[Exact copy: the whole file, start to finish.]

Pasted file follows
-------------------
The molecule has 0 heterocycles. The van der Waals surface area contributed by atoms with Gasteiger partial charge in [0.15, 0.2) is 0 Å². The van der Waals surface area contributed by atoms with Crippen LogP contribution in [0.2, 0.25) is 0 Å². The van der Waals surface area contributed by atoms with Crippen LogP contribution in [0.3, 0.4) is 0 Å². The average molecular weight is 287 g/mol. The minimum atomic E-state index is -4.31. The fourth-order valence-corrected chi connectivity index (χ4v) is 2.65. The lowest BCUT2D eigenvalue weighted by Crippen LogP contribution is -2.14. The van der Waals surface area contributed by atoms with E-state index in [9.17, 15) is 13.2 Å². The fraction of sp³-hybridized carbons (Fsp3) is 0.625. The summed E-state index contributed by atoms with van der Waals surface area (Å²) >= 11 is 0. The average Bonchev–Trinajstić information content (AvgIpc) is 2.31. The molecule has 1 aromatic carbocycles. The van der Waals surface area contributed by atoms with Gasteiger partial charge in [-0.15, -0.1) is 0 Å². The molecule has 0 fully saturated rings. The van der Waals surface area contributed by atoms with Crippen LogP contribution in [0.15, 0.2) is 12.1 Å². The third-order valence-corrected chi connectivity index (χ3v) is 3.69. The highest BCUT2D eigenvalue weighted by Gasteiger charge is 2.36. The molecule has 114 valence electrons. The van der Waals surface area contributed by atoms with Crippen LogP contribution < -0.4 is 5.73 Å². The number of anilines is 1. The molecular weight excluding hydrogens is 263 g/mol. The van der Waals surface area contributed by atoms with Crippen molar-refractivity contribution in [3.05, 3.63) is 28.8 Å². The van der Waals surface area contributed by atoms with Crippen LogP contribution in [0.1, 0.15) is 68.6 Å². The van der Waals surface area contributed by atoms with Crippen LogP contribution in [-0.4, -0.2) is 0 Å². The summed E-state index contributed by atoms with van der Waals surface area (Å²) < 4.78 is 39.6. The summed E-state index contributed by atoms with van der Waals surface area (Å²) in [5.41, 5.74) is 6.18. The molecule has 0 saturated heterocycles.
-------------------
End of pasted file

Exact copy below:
The molecule has 0 heterocycles. The van der Waals surface area contributed by atoms with Gasteiger partial charge in [0.15, 0.2) is 0 Å². The van der Waals surface area contributed by atoms with Crippen LogP contribution in [0.2, 0.25) is 0 Å². The van der Waals surface area contributed by atoms with Crippen LogP contribution in [0.3, 0.4) is 0 Å². The average molecular weight is 287 g/mol. The minimum atomic E-state index is -4.31. The fourth-order valence-corrected chi connectivity index (χ4v) is 2.65. The lowest BCUT2D eigenvalue weighted by Crippen LogP contribution is -2.14. The van der Waals surface area contributed by atoms with E-state index in [9.17, 15) is 13.2 Å². The fraction of sp³-hybridized carbons (Fsp3) is 0.625. The summed E-state index contributed by atoms with van der Waals surface area (Å²) >= 11 is 0. The average Bonchev–Trinajstić information content (AvgIpc) is 2.31. The molecule has 1 aromatic carbocycles. The van der Waals surface area contributed by atoms with Gasteiger partial charge in [-0.15, -0.1) is 0 Å². The molecule has 0 fully saturated rings. The van der Waals surface area contributed by atoms with Crippen LogP contribution in [0.15, 0.2) is 12.1 Å². The third-order valence-corrected chi connectivity index (χ3v) is 3.69. The highest BCUT2D eigenvalue weighted by Gasteiger charge is 2.36. The molecule has 114 valence electrons. The van der Waals surface area contributed by atoms with Crippen LogP contribution < -0.4 is 5.73 Å². The number of anilines is 1. The molecular weight excluding hydrogens is 263 g/mol. The van der Waals surface area contributed by atoms with Crippen molar-refractivity contribution in [3.05, 3.63) is 28.8 Å². The van der Waals surface area contributed by atoms with Crippen LogP contribution in [0.1, 0.15) is 68.6 Å². The van der Waals surface area contributed by atoms with Crippen LogP contribution in [-0.4, -0.2) is 0 Å². The summed E-state index contributed by atoms with van der Waals surface area (Å²) < 4.78 is 39.6. The summed E-state index contributed by atoms with van der Waals surface area (Å²) in [5.41, 5.74) is 6.18. The molecule has 0 saturated heterocycles.